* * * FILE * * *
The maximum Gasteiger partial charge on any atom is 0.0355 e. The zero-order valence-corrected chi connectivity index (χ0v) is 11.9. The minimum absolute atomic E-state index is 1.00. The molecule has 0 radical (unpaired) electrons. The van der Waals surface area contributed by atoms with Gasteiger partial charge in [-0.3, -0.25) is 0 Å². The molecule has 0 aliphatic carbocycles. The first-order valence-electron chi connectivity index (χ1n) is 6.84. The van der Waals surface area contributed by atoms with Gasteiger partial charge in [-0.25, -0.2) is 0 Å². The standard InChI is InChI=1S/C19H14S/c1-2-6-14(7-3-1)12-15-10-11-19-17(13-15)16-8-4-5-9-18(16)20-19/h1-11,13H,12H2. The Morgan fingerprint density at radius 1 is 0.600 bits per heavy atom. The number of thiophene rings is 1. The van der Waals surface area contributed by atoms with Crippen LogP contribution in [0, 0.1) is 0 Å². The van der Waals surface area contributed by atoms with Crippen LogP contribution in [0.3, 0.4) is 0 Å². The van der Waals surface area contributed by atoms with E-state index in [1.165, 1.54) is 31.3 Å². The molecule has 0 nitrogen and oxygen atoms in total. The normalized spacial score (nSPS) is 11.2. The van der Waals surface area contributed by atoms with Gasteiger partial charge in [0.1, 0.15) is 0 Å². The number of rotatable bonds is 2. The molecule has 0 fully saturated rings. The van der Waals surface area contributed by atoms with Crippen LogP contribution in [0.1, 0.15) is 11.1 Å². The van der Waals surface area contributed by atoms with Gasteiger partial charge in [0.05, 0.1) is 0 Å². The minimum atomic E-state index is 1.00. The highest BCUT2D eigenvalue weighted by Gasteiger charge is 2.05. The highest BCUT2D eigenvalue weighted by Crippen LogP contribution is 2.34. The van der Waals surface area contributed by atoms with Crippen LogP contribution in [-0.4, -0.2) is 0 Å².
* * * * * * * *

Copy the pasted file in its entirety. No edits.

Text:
The maximum Gasteiger partial charge on any atom is 0.0355 e. The zero-order valence-corrected chi connectivity index (χ0v) is 11.9. The minimum absolute atomic E-state index is 1.00. The molecule has 0 radical (unpaired) electrons. The van der Waals surface area contributed by atoms with Gasteiger partial charge in [-0.3, -0.25) is 0 Å². The molecule has 0 aliphatic carbocycles. The first-order valence-electron chi connectivity index (χ1n) is 6.84. The van der Waals surface area contributed by atoms with Gasteiger partial charge in [-0.25, -0.2) is 0 Å². The standard InChI is InChI=1S/C19H14S/c1-2-6-14(7-3-1)12-15-10-11-19-17(13-15)16-8-4-5-9-18(16)20-19/h1-11,13H,12H2. The Morgan fingerprint density at radius 1 is 0.600 bits per heavy atom. The number of thiophene rings is 1. The van der Waals surface area contributed by atoms with Crippen LogP contribution in [0, 0.1) is 0 Å². The van der Waals surface area contributed by atoms with Crippen LogP contribution in [0.3, 0.4) is 0 Å². The van der Waals surface area contributed by atoms with E-state index in [1.165, 1.54) is 31.3 Å². The molecule has 0 nitrogen and oxygen atoms in total. The normalized spacial score (nSPS) is 11.2. The van der Waals surface area contributed by atoms with Gasteiger partial charge in [0.1, 0.15) is 0 Å². The number of rotatable bonds is 2. The molecule has 0 fully saturated rings. The van der Waals surface area contributed by atoms with Crippen LogP contribution in [0.1, 0.15) is 11.1 Å². The van der Waals surface area contributed by atoms with Gasteiger partial charge in [0.05, 0.1) is 0 Å². The minimum atomic E-state index is 1.00. The highest BCUT2D eigenvalue weighted by Gasteiger charge is 2.05. The highest BCUT2D eigenvalue weighted by Crippen LogP contribution is 2.34. The van der Waals surface area contributed by atoms with Crippen LogP contribution in [-0.4, -0.2) is 0 Å².